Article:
His 'Cool' Find at Estate Sale Was a Stolen Masterpiece

Painting by de Kooning is returned to University of Arizona 31 years after heist
By Kate Seamons,  Newser Staff
Posted Aug 11, 2017 1:05 PM CDT
This undated image provided by University of Arizona Museum of Art shows an oil canvas by artist Willem De Kooning, titled: "Woman-Ochre," 1954-55, a Gift of Edward Joseph Gallagher, Jr.   (University of Arizona Museum of Art via AP)

(Newser) – "I just thought it was a cool painting," David Van Auker tells the Arizona Republic. He has good taste. It turns out the painting—which he purchased at a New Mexico estate sale—is a Willem de Kooning that was stolen 31 years ago from the University of Arizona Museum of Art in Tucson and could be worth an eye-popping sum. Van Auker planned to sell much of the estate's art in his Silver City antiques shop, but the 30- by 40-inch canvas he intended to put in his guest house. As it temporarily sat in his store, customers started asking him if it was a "real" de Kooning. A web search tipped him off to the unsolved 1985 heist of "Women-Ochre," part of the "Women" series de Kooning painted in the early 1950s. Another painting from the series sold for $137.5 million—a decade ago.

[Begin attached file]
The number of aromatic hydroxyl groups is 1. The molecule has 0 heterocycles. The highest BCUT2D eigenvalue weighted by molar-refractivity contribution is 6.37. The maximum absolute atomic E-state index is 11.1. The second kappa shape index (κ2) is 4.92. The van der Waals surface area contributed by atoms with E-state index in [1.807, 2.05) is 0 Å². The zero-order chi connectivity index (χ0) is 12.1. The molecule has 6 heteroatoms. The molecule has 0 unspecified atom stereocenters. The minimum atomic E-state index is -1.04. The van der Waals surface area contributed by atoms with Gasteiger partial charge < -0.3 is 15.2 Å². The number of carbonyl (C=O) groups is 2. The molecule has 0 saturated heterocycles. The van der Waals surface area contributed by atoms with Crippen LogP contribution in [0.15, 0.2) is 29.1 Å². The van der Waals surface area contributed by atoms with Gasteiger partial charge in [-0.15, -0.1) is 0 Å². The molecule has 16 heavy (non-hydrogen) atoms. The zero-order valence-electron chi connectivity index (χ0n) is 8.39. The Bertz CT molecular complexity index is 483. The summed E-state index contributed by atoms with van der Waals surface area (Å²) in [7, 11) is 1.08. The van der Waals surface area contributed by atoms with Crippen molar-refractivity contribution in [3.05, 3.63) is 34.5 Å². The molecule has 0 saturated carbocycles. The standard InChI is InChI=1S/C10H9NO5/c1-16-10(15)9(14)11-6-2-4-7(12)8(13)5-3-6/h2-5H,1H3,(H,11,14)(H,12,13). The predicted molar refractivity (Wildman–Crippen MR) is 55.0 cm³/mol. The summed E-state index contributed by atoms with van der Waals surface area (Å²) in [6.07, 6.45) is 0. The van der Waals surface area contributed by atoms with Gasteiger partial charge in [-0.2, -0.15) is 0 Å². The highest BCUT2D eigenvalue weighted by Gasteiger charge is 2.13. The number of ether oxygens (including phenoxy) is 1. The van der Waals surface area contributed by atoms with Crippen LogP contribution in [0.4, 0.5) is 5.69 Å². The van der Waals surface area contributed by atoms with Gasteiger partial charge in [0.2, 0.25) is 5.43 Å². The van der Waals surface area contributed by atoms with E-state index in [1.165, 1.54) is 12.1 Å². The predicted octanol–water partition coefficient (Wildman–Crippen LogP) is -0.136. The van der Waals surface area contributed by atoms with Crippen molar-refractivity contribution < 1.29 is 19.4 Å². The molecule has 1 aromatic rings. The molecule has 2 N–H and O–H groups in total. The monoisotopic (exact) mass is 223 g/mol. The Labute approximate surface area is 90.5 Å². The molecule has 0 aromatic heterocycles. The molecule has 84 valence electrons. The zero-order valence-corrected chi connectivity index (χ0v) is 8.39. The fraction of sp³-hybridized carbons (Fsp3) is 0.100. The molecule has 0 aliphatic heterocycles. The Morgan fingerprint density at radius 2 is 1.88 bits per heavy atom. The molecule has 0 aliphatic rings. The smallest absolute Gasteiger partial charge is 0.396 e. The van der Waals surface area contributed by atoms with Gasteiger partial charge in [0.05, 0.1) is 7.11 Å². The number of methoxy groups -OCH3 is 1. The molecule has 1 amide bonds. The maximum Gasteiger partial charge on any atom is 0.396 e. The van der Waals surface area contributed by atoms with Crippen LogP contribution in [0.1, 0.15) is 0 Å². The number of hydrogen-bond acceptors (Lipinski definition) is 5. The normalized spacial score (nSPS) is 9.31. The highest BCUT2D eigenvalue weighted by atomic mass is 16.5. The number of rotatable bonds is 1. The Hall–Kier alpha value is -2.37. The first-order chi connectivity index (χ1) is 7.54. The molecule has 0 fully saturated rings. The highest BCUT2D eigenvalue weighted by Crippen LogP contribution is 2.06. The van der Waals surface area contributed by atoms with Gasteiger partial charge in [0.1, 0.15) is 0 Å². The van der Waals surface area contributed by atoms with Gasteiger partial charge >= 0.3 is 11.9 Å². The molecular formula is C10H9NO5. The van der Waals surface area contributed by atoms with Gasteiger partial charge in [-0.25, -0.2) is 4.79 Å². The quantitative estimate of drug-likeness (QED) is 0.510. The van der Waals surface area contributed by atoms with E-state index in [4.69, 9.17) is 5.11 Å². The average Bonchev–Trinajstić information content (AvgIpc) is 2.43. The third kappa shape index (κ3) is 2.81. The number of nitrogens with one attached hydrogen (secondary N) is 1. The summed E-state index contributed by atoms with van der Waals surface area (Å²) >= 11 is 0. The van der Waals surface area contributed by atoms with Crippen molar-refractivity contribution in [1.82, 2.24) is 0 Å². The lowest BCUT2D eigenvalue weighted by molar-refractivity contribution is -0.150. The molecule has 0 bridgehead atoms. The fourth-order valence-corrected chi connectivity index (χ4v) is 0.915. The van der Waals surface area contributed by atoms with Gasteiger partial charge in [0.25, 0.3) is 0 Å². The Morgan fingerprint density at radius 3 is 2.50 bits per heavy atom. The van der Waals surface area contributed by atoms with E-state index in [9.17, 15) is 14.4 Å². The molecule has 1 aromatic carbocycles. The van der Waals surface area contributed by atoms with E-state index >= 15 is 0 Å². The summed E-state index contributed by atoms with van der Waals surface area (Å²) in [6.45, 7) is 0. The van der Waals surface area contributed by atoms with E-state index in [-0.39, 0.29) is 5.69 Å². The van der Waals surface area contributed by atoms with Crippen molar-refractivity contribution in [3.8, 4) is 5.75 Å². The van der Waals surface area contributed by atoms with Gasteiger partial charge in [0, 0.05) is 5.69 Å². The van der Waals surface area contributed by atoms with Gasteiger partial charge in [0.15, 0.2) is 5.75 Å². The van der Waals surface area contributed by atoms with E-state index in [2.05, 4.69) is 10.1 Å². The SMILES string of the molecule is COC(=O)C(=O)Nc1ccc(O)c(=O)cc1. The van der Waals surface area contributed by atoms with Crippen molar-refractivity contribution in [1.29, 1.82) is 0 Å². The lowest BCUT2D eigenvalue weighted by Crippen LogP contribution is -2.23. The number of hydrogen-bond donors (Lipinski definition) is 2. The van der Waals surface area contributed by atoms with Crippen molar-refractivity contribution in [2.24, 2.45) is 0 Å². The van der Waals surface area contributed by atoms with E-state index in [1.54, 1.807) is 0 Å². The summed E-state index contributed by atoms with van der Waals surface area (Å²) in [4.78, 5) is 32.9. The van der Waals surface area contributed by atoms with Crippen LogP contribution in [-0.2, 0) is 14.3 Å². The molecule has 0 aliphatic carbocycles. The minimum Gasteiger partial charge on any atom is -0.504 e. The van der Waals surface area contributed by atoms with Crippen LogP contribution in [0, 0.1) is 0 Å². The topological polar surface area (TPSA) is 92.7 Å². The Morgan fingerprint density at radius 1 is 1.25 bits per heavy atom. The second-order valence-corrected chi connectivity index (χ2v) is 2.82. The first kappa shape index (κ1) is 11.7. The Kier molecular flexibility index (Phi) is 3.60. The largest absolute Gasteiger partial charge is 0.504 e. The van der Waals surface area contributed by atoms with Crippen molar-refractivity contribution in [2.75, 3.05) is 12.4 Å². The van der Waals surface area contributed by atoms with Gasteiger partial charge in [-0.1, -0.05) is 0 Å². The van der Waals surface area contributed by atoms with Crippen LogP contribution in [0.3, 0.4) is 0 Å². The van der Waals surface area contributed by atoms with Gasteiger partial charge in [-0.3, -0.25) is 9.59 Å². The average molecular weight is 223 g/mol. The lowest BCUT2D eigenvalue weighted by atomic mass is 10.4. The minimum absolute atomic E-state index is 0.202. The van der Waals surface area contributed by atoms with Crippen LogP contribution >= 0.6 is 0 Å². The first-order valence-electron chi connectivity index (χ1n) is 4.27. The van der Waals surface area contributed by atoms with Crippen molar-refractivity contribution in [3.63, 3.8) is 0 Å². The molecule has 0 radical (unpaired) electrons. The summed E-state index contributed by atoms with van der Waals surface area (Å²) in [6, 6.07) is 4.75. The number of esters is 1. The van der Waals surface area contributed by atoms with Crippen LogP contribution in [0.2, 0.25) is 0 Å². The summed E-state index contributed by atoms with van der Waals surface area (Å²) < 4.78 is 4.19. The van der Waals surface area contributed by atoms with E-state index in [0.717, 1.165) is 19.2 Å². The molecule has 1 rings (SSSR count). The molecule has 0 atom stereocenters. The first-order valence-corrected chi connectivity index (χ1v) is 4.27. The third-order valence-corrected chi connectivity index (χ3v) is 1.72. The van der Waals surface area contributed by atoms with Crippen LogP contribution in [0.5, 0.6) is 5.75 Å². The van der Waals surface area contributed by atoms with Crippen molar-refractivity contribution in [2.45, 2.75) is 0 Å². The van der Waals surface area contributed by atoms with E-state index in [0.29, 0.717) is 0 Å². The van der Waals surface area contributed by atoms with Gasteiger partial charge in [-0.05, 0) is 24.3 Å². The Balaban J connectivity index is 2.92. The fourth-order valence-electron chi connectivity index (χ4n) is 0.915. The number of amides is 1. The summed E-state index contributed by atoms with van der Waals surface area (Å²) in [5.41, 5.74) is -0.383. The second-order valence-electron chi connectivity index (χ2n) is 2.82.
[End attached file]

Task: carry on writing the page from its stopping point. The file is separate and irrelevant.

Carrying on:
On the advice of the FBI, Van Auker gave the painting to a friend for safekeeping. A team from the university traveled to New Mexico to evaluate it and bring it home, reports the Arizona Daily Star; they say their preliminary authentication has established that it is indeed "Women-Ochre." It was stolen from the museum the day after Thanksgiving; just after opening, a woman (perhaps a man in disguise) chatted up a guard while a male accomplice cut the painting from its frame in a second-floor gallery. There were no fingerprints or security images for police to go on. Van Auker tells the Republic he did observe "swoops" and cracks in the canvas that may be the result of it being cut and rolled. A restoration is underway. No word yet on when it will be put on public view, nor have additional details regarding the estate that had the painting been given. (Read more art heist stories.)

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